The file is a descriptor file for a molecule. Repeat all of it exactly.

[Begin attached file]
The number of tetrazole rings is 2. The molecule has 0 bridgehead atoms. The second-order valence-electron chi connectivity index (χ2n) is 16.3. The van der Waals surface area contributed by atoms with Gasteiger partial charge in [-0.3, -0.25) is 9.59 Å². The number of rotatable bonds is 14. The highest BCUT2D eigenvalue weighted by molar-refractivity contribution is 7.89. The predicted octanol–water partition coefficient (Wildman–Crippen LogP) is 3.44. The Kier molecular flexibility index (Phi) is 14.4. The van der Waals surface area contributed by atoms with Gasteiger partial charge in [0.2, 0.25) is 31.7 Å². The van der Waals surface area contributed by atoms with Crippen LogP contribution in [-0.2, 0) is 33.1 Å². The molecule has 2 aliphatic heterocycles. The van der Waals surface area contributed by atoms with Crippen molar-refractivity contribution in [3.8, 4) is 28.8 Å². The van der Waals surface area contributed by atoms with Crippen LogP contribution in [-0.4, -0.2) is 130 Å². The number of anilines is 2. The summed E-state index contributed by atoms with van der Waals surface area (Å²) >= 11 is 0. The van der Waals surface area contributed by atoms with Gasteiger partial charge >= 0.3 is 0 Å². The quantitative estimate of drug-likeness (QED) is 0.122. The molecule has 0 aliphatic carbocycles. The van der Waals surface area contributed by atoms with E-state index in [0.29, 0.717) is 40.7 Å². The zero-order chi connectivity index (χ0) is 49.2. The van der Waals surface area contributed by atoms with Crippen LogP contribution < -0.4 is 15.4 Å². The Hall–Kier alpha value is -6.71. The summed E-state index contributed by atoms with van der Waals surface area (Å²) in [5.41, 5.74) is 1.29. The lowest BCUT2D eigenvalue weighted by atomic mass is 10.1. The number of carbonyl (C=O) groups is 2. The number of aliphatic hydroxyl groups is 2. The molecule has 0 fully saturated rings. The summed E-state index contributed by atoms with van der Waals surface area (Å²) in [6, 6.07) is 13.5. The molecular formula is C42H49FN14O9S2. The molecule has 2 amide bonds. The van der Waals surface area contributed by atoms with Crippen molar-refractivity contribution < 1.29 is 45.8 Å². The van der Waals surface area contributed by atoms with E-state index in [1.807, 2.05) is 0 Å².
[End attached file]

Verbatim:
The number of tetrazole rings is 2. The molecule has 0 bridgehead atoms. The second-order valence-electron chi connectivity index (χ2n) is 16.3. The van der Waals surface area contributed by atoms with Gasteiger partial charge in [-0.3, -0.25) is 9.59 Å². The number of rotatable bonds is 14. The highest BCUT2D eigenvalue weighted by molar-refractivity contribution is 7.89. The predicted octanol–water partition coefficient (Wildman–Crippen LogP) is 3.44. The Kier molecular flexibility index (Phi) is 14.4. The van der Waals surface area contributed by atoms with Gasteiger partial charge in [0.2, 0.25) is 31.7 Å². The van der Waals surface area contributed by atoms with Crippen LogP contribution in [-0.2, 0) is 33.1 Å². The molecule has 2 aliphatic heterocycles. The van der Waals surface area contributed by atoms with Crippen molar-refractivity contribution in [3.8, 4) is 28.8 Å². The van der Waals surface area contributed by atoms with Crippen LogP contribution in [-0.4, -0.2) is 130 Å². The number of anilines is 2. The summed E-state index contributed by atoms with van der Waals surface area (Å²) >= 11 is 0. The van der Waals surface area contributed by atoms with Gasteiger partial charge >= 0.3 is 0 Å². The quantitative estimate of drug-likeness (QED) is 0.122. The molecule has 0 aliphatic carbocycles. The van der Waals surface area contributed by atoms with E-state index in [0.29, 0.717) is 40.7 Å². The zero-order chi connectivity index (χ0) is 49.2. The van der Waals surface area contributed by atoms with Crippen LogP contribution < -0.4 is 15.4 Å². The Hall–Kier alpha value is -6.71. The summed E-state index contributed by atoms with van der Waals surface area (Å²) in [5.41, 5.74) is 1.29. The lowest BCUT2D eigenvalue weighted by atomic mass is 10.1. The number of carbonyl (C=O) groups is 2. The number of aliphatic hydroxyl groups is 2. The molecule has 0 fully saturated rings. The summed E-state index contributed by atoms with van der Waals surface area (Å²) in [6, 6.07) is 13.5. The molecular formula is C42H49FN14O9S2. The molecule has 2 amide bonds. The van der Waals surface area contributed by atoms with Crippen molar-refractivity contribution < 1.29 is 45.8 Å². The van der Waals surface area contributed by atoms with E-state index in [1.807, 2.05) is 0 Å².